Saturday, 19 February 2011
Never judge still water by its cover, goes the saying, and godonlyknows I See A Darkness should have learnt his lesson by now, for if proof of this was the cast of a Broadway musical the theatre manager would be hunting around for extra chairs to squeeze everyone onto the stage.
To start with which serpent lurking under which rose in which Scottish castle garden? The blowsy blondes of Salford, land of council flats with boarded up windows and petrol stations with bullet proof glass in the windows? Stack-heeled, Lilt-snorting Cruella´s from Swinging London? Muddy skinned and bendy as Play-doh Brazilian princesas? All have promised much but in the end let I See A Darkness down in one way or another, though not half as often as he’s let himself (and everyone else) down too.
And yet, as Deus himself must ponder on a daily basis, why do we never learn? Why do we continue to traipse after the fur tomara que caia and no calçinhas glamour pusses though we know heartbreak awaits? And at the same time, why do we remain blind and immune to the hidden charms of the peg-legged and boss-eyed mini-coxinha guzzler lurking quietly in the corner? Why must nice girls finish last? Why do we want both the mutton and the lamb? Is it thus we are doomed to suffer eternally?
Probably. But if we will not learn we can at least apologise.
A few weeks back I See A Darkness passed judgement on knock-kneed Santa Cruz centre half Leandro Souza on the basis of 90 jittery minutes against Ypiranga - ineffective will soon prove to be too kind a word.
And then last Sunday, Santa, who had lost three out of the previous four games ( victory over Sport providing the only relief), travelled to the Estado Gilení De Carlo in Cabo de Santo Agostinho, a spot better known for being the gateway to the beaches of Pernambuco’s so-beautiful-it-gets-boring-after-a-while southern coast.* The stadium might have been better designed by a deckchair man too, but it was packed to its badly put together rafters.
And with twenty minutes left buckets and spades were being chucked out of prams among the Santa support. Gilberto had given O Mais Querido an early lead, but as is becoming common the team had wilted soon after and with ten minutes or so left Cabense were 2-1 up. Then from a corner Leandro Souza jumped higher than everyone else and thumped in a header and Santa could go home with the feeling that it could have been better but it also could have been a lot worse. Such a show of derring-do would do no end of good – Santa Cruz beat the same Cabense team 2-1 at Arruda on Wednesday, as the second half of the Pernambuco championship started, and now sit two points behind leaders Central, who they play in Caruaru on Sunday.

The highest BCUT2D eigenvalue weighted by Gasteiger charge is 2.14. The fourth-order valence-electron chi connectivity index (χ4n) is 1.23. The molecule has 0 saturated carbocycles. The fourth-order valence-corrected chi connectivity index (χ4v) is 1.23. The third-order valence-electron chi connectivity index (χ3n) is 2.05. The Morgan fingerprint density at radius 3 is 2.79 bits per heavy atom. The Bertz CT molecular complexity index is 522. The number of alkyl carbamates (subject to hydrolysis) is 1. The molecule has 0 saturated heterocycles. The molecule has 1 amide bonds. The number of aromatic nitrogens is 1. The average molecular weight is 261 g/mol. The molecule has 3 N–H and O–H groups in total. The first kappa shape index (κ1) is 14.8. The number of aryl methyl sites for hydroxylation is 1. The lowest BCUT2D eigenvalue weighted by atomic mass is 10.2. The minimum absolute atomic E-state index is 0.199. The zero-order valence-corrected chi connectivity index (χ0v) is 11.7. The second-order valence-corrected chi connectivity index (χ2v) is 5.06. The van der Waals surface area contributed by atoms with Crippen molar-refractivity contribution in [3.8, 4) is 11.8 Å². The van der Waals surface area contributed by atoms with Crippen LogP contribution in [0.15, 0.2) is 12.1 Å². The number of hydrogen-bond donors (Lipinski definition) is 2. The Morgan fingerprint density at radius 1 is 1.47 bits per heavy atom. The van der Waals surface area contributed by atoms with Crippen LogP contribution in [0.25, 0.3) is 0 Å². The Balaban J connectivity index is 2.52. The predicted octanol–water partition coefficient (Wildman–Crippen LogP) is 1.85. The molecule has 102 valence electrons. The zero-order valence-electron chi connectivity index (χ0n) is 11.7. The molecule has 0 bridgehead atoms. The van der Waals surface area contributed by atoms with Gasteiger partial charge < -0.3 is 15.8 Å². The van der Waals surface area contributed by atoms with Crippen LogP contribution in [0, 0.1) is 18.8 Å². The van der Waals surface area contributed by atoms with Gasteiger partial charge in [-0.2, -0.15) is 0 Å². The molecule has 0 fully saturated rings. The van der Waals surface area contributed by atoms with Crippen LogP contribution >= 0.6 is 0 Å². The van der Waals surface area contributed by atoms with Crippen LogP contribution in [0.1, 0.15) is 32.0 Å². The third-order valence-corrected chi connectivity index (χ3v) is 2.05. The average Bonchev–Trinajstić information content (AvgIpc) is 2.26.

Leandro Rosa Souza is a fine example of your modern Santa Cruz player, in that before he arrived at Arruda no-one in Recife had ever heard of him. Picked up from Arapongas Esporte Club, of Paraná, who I See A Darkness has also never heard of but who if nothing else possess a pretty nifty website, he is 24, weighs 80kg, and is 1.87m tall. He has previously played for Avai and Atlético-PR, and was born in Rio. That is about all the information available on the internet about Leandro, which suggests that the modern phenomenon of the endlessly twittering footballer has not reached the lower divisions of the Brazilian game.
I See A Darkness would like to add that he looks a bit like Lance Reddick, who played Cedric Daniels in The Wire, though with his free-spirited wanderings up the field a better comparison might be Lestor Freaman. Anyway, Leandro was immense against Sport and heroic against Cabense, and, because of his sterling work in helping steer Santa through their recent mini-crisis, is now one of I See A Darkness’s favourite tricolores, which he would no doubt be very pleased to hear, if he ever did. Or something. And I See A Darkness would like to apologise too, because as it turns out Leandro Souza is not ineffective at all, and he might even be quite the opposite, except that effective isn't really that much of a compliment.
* Which explains the photograph of the beach accompanying this piece.